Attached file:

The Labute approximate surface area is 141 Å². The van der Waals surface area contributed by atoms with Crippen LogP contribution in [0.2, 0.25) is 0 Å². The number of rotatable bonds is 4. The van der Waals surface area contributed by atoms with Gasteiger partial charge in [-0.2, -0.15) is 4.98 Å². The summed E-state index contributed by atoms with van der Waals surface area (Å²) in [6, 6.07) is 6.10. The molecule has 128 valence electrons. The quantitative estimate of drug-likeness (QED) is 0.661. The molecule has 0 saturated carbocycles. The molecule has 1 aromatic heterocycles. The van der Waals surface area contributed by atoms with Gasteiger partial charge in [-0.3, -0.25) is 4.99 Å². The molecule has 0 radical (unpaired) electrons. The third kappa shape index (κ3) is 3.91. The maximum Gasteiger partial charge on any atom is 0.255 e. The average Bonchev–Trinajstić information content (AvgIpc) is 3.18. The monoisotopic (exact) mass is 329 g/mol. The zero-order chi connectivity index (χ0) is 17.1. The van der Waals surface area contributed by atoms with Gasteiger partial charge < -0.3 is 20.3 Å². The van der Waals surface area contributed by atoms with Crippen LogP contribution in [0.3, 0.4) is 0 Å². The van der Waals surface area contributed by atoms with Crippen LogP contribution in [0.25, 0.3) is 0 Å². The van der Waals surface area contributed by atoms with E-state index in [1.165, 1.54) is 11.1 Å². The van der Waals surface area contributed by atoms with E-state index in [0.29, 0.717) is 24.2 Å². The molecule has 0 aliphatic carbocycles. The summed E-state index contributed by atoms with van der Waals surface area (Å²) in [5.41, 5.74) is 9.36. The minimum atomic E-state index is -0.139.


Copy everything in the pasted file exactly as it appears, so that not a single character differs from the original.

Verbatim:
The Labute approximate surface area is 141 Å². The van der Waals surface area contributed by atoms with Crippen LogP contribution in [0.2, 0.25) is 0 Å². The number of rotatable bonds is 4. The van der Waals surface area contributed by atoms with Gasteiger partial charge in [-0.2, -0.15) is 4.98 Å². The summed E-state index contributed by atoms with van der Waals surface area (Å²) in [6, 6.07) is 6.10. The molecule has 128 valence electrons. The quantitative estimate of drug-likeness (QED) is 0.661. The molecule has 0 saturated carbocycles. The molecule has 1 aromatic heterocycles. The van der Waals surface area contributed by atoms with Gasteiger partial charge in [-0.3, -0.25) is 4.99 Å². The molecule has 0 radical (unpaired) electrons. The third kappa shape index (κ3) is 3.91. The maximum Gasteiger partial charge on any atom is 0.255 e. The average Bonchev–Trinajstić information content (AvgIpc) is 3.18. The monoisotopic (exact) mass is 329 g/mol. The zero-order chi connectivity index (χ0) is 17.1. The van der Waals surface area contributed by atoms with Gasteiger partial charge < -0.3 is 20.3 Å². The van der Waals surface area contributed by atoms with Crippen LogP contribution in [0.3, 0.4) is 0 Å². The van der Waals surface area contributed by atoms with Crippen LogP contribution in [0.25, 0.3) is 0 Å². The van der Waals surface area contributed by atoms with E-state index in [1.165, 1.54) is 11.1 Å². The van der Waals surface area contributed by atoms with E-state index in [0.29, 0.717) is 24.2 Å². The molecule has 0 aliphatic carbocycles. The summed E-state index contributed by atoms with van der Waals surface area (Å²) in [5.41, 5.74) is 9.36. The minimum atomic E-state index is -0.139.